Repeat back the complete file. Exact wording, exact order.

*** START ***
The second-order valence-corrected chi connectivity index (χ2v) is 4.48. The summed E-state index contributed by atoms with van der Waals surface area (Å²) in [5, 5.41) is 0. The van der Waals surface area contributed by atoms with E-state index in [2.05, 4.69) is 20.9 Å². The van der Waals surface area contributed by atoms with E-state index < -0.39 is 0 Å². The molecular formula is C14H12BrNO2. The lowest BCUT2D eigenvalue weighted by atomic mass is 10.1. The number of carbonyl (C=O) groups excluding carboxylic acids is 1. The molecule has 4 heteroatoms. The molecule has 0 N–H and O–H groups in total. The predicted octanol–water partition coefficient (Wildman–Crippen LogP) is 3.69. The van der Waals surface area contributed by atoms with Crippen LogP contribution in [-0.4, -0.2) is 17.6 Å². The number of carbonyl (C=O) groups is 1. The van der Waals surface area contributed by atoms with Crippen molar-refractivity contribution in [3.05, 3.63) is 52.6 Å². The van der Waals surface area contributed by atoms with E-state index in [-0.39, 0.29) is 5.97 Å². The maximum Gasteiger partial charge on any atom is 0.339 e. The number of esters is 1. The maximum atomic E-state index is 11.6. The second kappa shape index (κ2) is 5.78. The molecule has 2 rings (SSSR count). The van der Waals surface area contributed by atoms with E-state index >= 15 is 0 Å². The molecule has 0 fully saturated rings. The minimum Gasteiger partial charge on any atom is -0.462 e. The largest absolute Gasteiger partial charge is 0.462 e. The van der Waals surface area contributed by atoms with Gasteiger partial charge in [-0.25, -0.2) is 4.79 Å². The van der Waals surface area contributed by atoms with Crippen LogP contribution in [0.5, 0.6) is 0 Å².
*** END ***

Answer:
The second-order valence-corrected chi connectivity index (χ2v) is 4.48. The summed E-state index contributed by atoms with van der Waals surface area (Å²) in [5, 5.41) is 0. The van der Waals surface area contributed by atoms with E-state index in [2.05, 4.69) is 20.9 Å². The van der Waals surface area contributed by atoms with E-state index < -0.39 is 0 Å². The molecular formula is C14H12BrNO2. The lowest BCUT2D eigenvalue weighted by atomic mass is 10.1. The number of carbonyl (C=O) groups excluding carboxylic acids is 1. The molecule has 4 heteroatoms. The molecule has 0 N–H and O–H groups in total. The predicted octanol–water partition coefficient (Wildman–Crippen LogP) is 3.69. The van der Waals surface area contributed by atoms with Crippen LogP contribution in [-0.4, -0.2) is 17.6 Å². The number of carbonyl (C=O) groups is 1. The van der Waals surface area contributed by atoms with Crippen molar-refractivity contribution in [3.05, 3.63) is 52.6 Å². The van der Waals surface area contributed by atoms with E-state index in [-0.39, 0.29) is 5.97 Å². The maximum Gasteiger partial charge on any atom is 0.339 e. The number of esters is 1. The maximum atomic E-state index is 11.6. The second kappa shape index (κ2) is 5.78. The molecule has 2 rings (SSSR count). The van der Waals surface area contributed by atoms with E-state index >= 15 is 0 Å². The molecule has 0 fully saturated rings. The minimum Gasteiger partial charge on any atom is -0.462 e. The largest absolute Gasteiger partial charge is 0.462 e. The van der Waals surface area contributed by atoms with Gasteiger partial charge in [-0.25, -0.2) is 4.79 Å². The van der Waals surface area contributed by atoms with Crippen LogP contribution in [0.5, 0.6) is 0 Å².